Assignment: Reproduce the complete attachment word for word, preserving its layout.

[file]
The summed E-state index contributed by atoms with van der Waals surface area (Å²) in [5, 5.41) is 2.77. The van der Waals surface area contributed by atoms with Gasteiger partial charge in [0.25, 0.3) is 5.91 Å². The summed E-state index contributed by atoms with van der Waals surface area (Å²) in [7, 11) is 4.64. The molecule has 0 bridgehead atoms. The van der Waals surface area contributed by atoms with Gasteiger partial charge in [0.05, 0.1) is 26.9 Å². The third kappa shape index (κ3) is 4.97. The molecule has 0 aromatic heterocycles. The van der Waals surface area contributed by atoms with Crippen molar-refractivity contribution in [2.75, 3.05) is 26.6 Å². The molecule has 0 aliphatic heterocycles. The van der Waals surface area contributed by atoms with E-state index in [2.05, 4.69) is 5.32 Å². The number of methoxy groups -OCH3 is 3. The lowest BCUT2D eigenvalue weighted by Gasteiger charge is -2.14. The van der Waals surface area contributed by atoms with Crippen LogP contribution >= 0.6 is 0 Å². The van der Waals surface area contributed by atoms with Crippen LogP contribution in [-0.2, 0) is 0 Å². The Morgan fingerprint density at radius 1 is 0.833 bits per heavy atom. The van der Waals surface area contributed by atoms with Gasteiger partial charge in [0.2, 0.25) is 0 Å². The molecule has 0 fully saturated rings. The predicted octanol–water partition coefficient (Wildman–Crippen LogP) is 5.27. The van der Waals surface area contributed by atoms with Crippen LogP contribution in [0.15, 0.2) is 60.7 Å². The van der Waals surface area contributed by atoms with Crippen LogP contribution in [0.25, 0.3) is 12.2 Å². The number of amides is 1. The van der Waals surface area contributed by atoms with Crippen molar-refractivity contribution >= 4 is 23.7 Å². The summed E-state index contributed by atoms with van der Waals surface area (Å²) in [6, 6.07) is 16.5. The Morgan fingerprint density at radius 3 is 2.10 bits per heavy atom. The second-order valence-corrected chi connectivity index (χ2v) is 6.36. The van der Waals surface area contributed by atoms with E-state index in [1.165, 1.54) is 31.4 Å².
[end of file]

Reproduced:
The summed E-state index contributed by atoms with van der Waals surface area (Å²) in [5, 5.41) is 2.77. The van der Waals surface area contributed by atoms with Gasteiger partial charge in [0.25, 0.3) is 5.91 Å². The summed E-state index contributed by atoms with van der Waals surface area (Å²) in [7, 11) is 4.64. The molecule has 0 bridgehead atoms. The van der Waals surface area contributed by atoms with Gasteiger partial charge in [0.05, 0.1) is 26.9 Å². The third kappa shape index (κ3) is 4.97. The molecule has 0 aromatic heterocycles. The van der Waals surface area contributed by atoms with Crippen molar-refractivity contribution in [2.75, 3.05) is 26.6 Å². The molecule has 0 aliphatic heterocycles. The van der Waals surface area contributed by atoms with E-state index in [2.05, 4.69) is 5.32 Å². The number of methoxy groups -OCH3 is 3. The lowest BCUT2D eigenvalue weighted by Gasteiger charge is -2.14. The van der Waals surface area contributed by atoms with Crippen LogP contribution >= 0.6 is 0 Å². The van der Waals surface area contributed by atoms with Crippen LogP contribution in [-0.2, 0) is 0 Å². The Morgan fingerprint density at radius 1 is 0.833 bits per heavy atom. The van der Waals surface area contributed by atoms with Gasteiger partial charge in [0.2, 0.25) is 0 Å². The molecule has 0 fully saturated rings. The predicted octanol–water partition coefficient (Wildman–Crippen LogP) is 5.27. The van der Waals surface area contributed by atoms with Crippen LogP contribution in [0.15, 0.2) is 60.7 Å². The van der Waals surface area contributed by atoms with Crippen LogP contribution in [0.25, 0.3) is 12.2 Å². The number of amides is 1. The van der Waals surface area contributed by atoms with Crippen molar-refractivity contribution >= 4 is 23.7 Å². The summed E-state index contributed by atoms with van der Waals surface area (Å²) in [6, 6.07) is 16.5. The Morgan fingerprint density at radius 3 is 2.10 bits per heavy atom. The second-order valence-corrected chi connectivity index (χ2v) is 6.36. The van der Waals surface area contributed by atoms with E-state index in [1.165, 1.54) is 31.4 Å².